‘Ok so what is the lesson here?’ and one of the things that happened was that by being forced to turn everything online it’s been wonderful (joyous laughing). In one way it’s like right now, it feels like we are just next door to each other, and it’s great to be able to connect with people from all over just through the internet, I know for some people they begin to feel online fatigue, but that is like everything if you overdo it, but it really has been wonderful for me in that way.

The other thing is that teaching online and being able to record the content and then have it available for people really works for learning, because when I study I like to review. Because with only one time hearing something you don’t necessarily absorb it. So it has worked really well.

And then for my body! My body is so happy that I don’t have to travel all the time. I notice the difference because traveling and changing time zones really takes a lot out of you. It’s been fantastic being home here with Suzy and our kitties. ”

Here I would like to take the time to explain something important I think you should know about Carlos… .. His wonderful sense of humor!

He has a smile and laugh that beams radiance and intersperses his teachings with genuine joy. The best way I can describe it is through one of my children’s favorite stories from Roald Dahl. In ‘The Twits’ Roald Dahl says this “A person who has good thoughts cannot ever be ugly. You can have a wonky nose and a crooked mouth and a double chin and stick-out teeth, but if you have good thoughts they will shine out of your face like sunbeams and you will always look lovely. ” That is what Carlos’ laugh and smile feels like, a warm sunbeam! If you have ever had the pleasure of studying in person with Carlos I know you will understand exactly what I am trying to portray! Now back to Carlos… ..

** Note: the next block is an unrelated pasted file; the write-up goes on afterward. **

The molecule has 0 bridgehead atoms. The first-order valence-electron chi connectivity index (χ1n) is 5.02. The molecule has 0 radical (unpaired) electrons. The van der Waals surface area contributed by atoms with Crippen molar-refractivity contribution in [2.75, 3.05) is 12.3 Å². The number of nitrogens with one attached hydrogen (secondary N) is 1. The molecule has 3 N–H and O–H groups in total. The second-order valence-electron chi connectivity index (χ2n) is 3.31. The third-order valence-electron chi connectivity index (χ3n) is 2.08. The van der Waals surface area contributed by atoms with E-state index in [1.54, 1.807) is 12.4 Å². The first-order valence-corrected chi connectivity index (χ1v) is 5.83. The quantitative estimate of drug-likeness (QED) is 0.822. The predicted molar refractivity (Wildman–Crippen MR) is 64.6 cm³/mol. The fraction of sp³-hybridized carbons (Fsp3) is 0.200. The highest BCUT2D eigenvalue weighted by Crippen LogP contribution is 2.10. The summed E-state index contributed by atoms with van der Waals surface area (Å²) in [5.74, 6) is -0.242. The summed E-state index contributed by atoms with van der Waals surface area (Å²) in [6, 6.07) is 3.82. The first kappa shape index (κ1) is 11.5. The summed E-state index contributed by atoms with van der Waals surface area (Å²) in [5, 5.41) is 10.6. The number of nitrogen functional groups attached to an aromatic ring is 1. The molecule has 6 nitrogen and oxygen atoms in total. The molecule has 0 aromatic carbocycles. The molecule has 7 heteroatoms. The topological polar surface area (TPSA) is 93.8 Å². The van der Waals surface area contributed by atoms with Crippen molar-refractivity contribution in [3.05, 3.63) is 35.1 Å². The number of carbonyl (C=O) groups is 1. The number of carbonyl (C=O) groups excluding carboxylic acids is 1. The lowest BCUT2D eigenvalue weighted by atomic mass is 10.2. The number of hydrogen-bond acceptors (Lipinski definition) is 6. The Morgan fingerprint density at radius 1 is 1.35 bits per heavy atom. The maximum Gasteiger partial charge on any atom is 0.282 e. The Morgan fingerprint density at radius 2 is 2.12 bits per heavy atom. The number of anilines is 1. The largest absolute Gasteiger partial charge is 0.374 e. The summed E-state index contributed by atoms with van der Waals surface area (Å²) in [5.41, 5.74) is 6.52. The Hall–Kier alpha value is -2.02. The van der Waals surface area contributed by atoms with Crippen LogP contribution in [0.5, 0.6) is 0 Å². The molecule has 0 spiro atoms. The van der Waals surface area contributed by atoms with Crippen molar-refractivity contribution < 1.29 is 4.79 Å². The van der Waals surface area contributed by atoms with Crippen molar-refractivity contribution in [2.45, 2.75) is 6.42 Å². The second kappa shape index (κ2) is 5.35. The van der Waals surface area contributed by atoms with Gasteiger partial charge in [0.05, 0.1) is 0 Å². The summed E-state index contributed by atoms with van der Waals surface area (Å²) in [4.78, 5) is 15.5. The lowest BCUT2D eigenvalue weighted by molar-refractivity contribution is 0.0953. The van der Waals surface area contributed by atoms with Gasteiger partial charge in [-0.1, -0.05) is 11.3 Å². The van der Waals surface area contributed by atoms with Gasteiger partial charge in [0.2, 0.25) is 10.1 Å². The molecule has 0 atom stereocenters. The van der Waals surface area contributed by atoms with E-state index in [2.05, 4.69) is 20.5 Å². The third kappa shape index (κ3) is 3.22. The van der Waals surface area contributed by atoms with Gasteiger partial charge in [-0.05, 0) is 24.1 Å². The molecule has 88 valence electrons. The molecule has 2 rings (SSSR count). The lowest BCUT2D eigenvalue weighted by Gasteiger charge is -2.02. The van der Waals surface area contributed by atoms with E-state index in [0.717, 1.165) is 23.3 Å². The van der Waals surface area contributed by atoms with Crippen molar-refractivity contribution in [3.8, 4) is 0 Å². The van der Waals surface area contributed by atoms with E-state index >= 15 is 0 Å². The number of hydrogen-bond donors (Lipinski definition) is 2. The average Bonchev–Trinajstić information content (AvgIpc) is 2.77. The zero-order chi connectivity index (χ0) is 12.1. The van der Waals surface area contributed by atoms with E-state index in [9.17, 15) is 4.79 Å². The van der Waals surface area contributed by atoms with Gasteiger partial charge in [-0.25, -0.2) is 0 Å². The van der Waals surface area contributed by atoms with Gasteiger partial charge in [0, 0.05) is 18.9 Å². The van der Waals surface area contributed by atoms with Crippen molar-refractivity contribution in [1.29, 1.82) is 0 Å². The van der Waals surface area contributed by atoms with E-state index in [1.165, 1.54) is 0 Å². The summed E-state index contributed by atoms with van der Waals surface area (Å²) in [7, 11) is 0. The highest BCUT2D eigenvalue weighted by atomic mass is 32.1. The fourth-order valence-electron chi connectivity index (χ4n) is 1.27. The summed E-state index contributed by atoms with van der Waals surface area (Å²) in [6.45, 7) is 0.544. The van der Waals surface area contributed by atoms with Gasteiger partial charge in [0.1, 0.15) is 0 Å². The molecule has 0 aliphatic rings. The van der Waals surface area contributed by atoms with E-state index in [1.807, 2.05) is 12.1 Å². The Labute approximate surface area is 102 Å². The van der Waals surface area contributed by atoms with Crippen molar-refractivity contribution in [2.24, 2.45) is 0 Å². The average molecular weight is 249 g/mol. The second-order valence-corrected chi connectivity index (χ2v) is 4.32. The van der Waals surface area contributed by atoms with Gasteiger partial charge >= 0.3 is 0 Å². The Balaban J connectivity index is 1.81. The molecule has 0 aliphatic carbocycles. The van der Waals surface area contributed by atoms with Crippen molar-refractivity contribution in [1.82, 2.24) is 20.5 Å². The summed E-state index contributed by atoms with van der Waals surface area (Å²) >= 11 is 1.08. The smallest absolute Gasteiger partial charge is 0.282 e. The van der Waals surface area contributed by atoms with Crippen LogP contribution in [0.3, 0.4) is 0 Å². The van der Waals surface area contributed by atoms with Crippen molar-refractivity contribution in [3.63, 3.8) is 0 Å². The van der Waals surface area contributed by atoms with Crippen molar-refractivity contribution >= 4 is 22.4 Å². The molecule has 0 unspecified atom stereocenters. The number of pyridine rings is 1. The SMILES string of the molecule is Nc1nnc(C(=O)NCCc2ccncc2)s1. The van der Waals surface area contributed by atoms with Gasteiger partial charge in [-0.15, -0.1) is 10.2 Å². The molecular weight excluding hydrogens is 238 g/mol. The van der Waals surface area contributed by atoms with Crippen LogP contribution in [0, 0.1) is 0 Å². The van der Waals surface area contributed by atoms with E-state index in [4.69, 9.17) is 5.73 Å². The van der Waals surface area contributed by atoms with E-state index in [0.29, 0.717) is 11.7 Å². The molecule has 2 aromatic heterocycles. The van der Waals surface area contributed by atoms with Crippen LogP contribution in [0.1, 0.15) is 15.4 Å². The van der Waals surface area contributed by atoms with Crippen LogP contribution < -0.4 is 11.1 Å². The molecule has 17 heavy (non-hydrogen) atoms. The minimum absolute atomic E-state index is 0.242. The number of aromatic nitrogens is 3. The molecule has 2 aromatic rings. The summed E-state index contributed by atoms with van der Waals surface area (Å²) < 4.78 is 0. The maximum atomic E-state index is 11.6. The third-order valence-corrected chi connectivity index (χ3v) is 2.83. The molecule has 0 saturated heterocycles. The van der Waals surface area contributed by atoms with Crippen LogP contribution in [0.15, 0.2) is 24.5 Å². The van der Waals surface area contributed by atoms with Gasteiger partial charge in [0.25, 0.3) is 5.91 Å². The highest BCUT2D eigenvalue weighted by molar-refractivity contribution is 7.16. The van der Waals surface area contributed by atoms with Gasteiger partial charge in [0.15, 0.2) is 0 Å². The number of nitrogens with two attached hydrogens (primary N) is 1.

Carlos – “One of the things that I’ve loved is that I’ve been doing more study groups, which I have always wanted to do because I prefer study groups to just workshops. Workshops are great but they are limited in time. With several places we have ongoing study groups, and in one we actually went through the entire Bhagavad Gita, it took about 36 weeks, we read through the whole thing and it’s so fantastic to see how relevant it is and at a time of crisis. That was actually the title ‘Bhagavad Gita in times of crisis’ because it really has tremendously helpful teachings and practices. I really enjoyed that so much. ”

I have been fortunate in the past to have studied some parts of the Bhagavad Gita with Carlos so I enquired around which texts he is still recommending as particularly useful for study.

Carlos – “I’ve reduced it to one! I used to have a couple of suggestions but really the best one is the version by Winthrop Sargeant. It still has it’s issues but for study it is the best really. One of the things that I have appreciated about having the study groups is being able to look more at the subtleties of the Sanskrit and how translating one word in a different way actually changes the whole thing. Literally one word. And so because of that naturally I always have some issues with some translations, but overall it’s perfect.

If you are interested in online study options with Carlos check out his website Carlos Pomeda and from the following links




Carlos is also presenting virtually at the upcoming Hauora Yoga Conference on November 7th, you can book your attendance with confidence here.

Now I know we have just got started and I promise there is SO much more to talk about with Carlos so please keep an eye out for conversations ‘Part 2 & Part 3’ coming out over the coming weeks. Where we talk about Donald Trump, conspiracy theories, social media and guidance on how to find an authentic teacher.

Life’s too short to shy away from the big topics.

Cara teacher bio 1

We love to hear from our readers so if you have any questions or feedback about this or any of our articles please email the Yoga Lunchbox Editor, Cara, at